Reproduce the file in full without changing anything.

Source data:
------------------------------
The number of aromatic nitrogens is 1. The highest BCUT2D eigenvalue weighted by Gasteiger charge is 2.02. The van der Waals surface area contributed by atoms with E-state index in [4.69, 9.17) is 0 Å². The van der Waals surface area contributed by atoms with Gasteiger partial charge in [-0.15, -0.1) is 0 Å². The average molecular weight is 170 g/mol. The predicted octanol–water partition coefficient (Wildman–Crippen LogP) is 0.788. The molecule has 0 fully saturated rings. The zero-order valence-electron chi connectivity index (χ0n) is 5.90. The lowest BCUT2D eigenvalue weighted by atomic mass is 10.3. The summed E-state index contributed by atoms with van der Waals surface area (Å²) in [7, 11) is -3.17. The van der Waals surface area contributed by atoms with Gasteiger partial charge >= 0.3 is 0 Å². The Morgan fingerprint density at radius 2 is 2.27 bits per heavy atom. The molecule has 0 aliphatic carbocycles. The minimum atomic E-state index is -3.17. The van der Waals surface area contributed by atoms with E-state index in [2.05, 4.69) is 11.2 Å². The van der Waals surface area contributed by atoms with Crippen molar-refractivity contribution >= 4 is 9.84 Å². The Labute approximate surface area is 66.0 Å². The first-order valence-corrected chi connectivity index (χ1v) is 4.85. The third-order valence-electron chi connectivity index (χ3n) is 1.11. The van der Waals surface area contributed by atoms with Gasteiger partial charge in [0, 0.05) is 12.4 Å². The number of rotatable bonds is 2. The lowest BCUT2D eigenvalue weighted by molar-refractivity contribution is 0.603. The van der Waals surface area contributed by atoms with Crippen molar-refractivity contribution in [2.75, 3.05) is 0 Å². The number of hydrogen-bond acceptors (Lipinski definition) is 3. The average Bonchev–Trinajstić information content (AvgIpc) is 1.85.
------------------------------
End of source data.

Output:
The number of aromatic nitrogens is 1. The highest BCUT2D eigenvalue weighted by Gasteiger charge is 2.02. The van der Waals surface area contributed by atoms with E-state index in [4.69, 9.17) is 0 Å². The van der Waals surface area contributed by atoms with Gasteiger partial charge in [-0.15, -0.1) is 0 Å². The average molecular weight is 170 g/mol. The predicted octanol–water partition coefficient (Wildman–Crippen LogP) is 0.788. The molecule has 0 fully saturated rings. The zero-order valence-electron chi connectivity index (χ0n) is 5.90. The lowest BCUT2D eigenvalue weighted by atomic mass is 10.3. The summed E-state index contributed by atoms with van der Waals surface area (Å²) in [7, 11) is -3.17. The van der Waals surface area contributed by atoms with Gasteiger partial charge >= 0.3 is 0 Å². The Morgan fingerprint density at radius 2 is 2.27 bits per heavy atom. The molecule has 0 aliphatic carbocycles. The minimum atomic E-state index is -3.17. The van der Waals surface area contributed by atoms with E-state index in [2.05, 4.69) is 11.2 Å². The van der Waals surface area contributed by atoms with Crippen molar-refractivity contribution >= 4 is 9.84 Å². The Labute approximate surface area is 66.0 Å². The first-order valence-corrected chi connectivity index (χ1v) is 4.85. The third-order valence-electron chi connectivity index (χ3n) is 1.11. The van der Waals surface area contributed by atoms with Gasteiger partial charge in [0, 0.05) is 12.4 Å². The number of rotatable bonds is 2. The lowest BCUT2D eigenvalue weighted by molar-refractivity contribution is 0.603. The van der Waals surface area contributed by atoms with Crippen molar-refractivity contribution in [2.75, 3.05) is 0 Å². The number of hydrogen-bond acceptors (Lipinski definition) is 3. The average Bonchev–Trinajstić information content (AvgIpc) is 1.85.